The Little Things

So, there I was, in my kitchen cooking something in the oven, watching the timer, waiting, singing horribly off-key and loud!  And I mean 𝕃𝕆𝕌𝕌𝕌𝕌𝕌𝕌𝕌𝔻!  Something my narcissist would have absolutely detested.  And I began thinking about all the things I enjoy, and do now, that she always found distasteful or even downright contemptible.  And I realized just how much more happiness and freedom I have in my life that I would have never known had I stayed with her.

It was well over a year ago when my narcissist, Julia, “gifted me” with the final discard.  As is most usually the case when a narcissist decides to walk away and childishly punish their empath with the silent treatment, I was devastated.  For months I was on autopilot, just blindly and pedantically going from place to place, day to day, doing nothing more than subsisting, not even living or existing.  I just…was.  But then the journey I honestly didn’t even realize I was on, began.  The journey of healing.  And slowly, yes, very, very slowly – far too slowly for someone impatient such as me – I began healing.   And with that healing, I began rediscovering and again embracing so many of the joys and passions I once pursued but had been urged to shun and rebuke by Julia simply because they failed to please my czarina.  Music was one of those passions.

My taste in music is quite diverse, with there being about three very specific types of music I simply can’t tolerate.  Regardless of what I would listen to, I love to sing along.  However, that being said, I must confess my mellifluous singing voice is as a cat caught in a blender, but even that succinct description miserably fails to adequately describe the cacophonous reality.  But that’s okay.  I sing for me and not for anyone else.  Or at least, I did.  My narcissist, who sings in her church choir, or rather she did before she and her (now) husband moved to South Dakota a few months back, hated when I sang along or aloud.  So, I was shamed into being quiet.  And quiet I remained for over 4 years.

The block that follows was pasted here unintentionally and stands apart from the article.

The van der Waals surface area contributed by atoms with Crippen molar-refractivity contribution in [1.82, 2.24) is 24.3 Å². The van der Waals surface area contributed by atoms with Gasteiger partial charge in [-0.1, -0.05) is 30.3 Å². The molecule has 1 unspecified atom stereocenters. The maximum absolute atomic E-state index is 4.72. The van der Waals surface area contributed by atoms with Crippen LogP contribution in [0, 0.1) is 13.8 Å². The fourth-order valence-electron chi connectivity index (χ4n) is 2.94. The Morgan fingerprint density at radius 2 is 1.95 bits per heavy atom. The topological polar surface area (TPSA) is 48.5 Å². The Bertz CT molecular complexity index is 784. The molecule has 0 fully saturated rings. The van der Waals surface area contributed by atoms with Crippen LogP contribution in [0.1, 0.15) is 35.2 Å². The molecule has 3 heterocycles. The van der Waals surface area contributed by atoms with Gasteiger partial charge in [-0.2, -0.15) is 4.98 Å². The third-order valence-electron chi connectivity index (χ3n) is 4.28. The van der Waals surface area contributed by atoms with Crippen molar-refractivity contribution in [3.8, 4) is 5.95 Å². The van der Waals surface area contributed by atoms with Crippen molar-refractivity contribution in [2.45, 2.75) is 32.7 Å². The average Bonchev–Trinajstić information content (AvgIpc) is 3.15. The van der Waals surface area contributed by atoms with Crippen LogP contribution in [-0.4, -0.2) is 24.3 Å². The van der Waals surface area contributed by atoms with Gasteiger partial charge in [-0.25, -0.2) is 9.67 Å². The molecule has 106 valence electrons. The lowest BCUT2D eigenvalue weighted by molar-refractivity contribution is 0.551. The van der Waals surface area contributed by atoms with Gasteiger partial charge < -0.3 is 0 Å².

Another thing my narcissist hated was the way I said certain words.  Words such as issue and tissue, which I pronounce as iss-you and tiss-you instead of the usual American is-shew and tish-hew.  I mean, I would never consider shoeing someone, unless I were a cobbler, which I’m not;  however, if necessary, I would consider suing someone.  See the difference?  She also hated when I said betwixt instead of between.  Hence why I now use betwixt each and every chance I get, especially when writing.  Petrol was another.  I would have thought, with her spending her first 19’ish years living in Europe, she would have welcomed a little harkening of home.  But heaven forbid I say, “Petrol,” instead of gas or gasoline.  Fuel was acceptable, though still less agreeable to my narcissist’s delicate ears.

So, as I’ve healed over this last year and some change, the vast majority of Julia’s manipulation and gaslighting has, fortunately, faded into the ether of the past, and her subsequent trauma bonding and conditioning has faded into yesterday along with it.  I simply cannot express to you the immense joy such little pleasures now bring.  Little things I never before considered or even gave a second thought to, but which I now cherish and relish.  So each and every time I say one of those once verboten words, or burst into an obnoxiously boisterous tune, I smile a little smile, albeit inside or overtly, and I find myself wishing Julia could bear as a begrudged witness simply so I could see the look of disapproval and displeasure on her face.  Perhaps that’s a bit petty but, again, it’s the little pleasures in life that make it so much worth living.  What about you?  What joys and pleasures did you forsake for the approval of your narcissist?  And how do you feel now that you are free to not only be, but to actually be happy once again?

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2 Comments

  1. I love to sing and listen to music too. My ex always said my singing gave him a headache.

    • David

      And it never once crossed his mind that what he was doing to you was breaking your heart and crushing your spirit, did it? But, honestly, even if he had feigned false feelings of caring for your plight and your pain, on some level you would have known they weren’t genuine. “Even the compassion of the wicked is cruel.”

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